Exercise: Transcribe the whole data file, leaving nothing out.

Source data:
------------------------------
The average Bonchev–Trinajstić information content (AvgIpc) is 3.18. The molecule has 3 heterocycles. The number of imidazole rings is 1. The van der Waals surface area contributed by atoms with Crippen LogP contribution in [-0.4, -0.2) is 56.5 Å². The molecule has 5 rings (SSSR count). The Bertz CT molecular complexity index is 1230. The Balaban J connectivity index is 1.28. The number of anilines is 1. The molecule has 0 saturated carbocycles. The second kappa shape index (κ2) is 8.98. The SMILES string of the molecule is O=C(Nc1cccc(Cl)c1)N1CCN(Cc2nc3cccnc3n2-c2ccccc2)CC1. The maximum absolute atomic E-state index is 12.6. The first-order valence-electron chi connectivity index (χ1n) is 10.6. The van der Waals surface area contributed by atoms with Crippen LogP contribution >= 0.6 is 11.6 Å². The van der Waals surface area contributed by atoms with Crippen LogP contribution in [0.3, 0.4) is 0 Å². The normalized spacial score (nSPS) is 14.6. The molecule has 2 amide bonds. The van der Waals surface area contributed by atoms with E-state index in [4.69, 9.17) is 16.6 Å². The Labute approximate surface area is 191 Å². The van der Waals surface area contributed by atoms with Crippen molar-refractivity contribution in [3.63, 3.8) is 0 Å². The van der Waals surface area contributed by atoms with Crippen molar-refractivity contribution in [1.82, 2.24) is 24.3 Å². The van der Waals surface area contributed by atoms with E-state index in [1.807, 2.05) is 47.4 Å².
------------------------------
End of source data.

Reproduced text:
The average Bonchev–Trinajstić information content (AvgIpc) is 3.18. The molecule has 3 heterocycles. The number of imidazole rings is 1. The van der Waals surface area contributed by atoms with Crippen LogP contribution in [-0.4, -0.2) is 56.5 Å². The molecule has 5 rings (SSSR count). The Bertz CT molecular complexity index is 1230. The Balaban J connectivity index is 1.28. The number of anilines is 1. The molecule has 0 saturated carbocycles. The second kappa shape index (κ2) is 8.98. The SMILES string of the molecule is O=C(Nc1cccc(Cl)c1)N1CCN(Cc2nc3cccnc3n2-c2ccccc2)CC1. The maximum absolute atomic E-state index is 12.6. The first-order valence-electron chi connectivity index (χ1n) is 10.6. The van der Waals surface area contributed by atoms with Crippen LogP contribution >= 0.6 is 11.6 Å². The van der Waals surface area contributed by atoms with Crippen LogP contribution in [0.3, 0.4) is 0 Å². The normalized spacial score (nSPS) is 14.6. The molecule has 2 amide bonds. The van der Waals surface area contributed by atoms with E-state index in [4.69, 9.17) is 16.6 Å². The Labute approximate surface area is 191 Å². The van der Waals surface area contributed by atoms with Crippen molar-refractivity contribution in [3.63, 3.8) is 0 Å². The van der Waals surface area contributed by atoms with Crippen molar-refractivity contribution in [1.82, 2.24) is 24.3 Å². The van der Waals surface area contributed by atoms with E-state index in [1.807, 2.05) is 47.4 Å².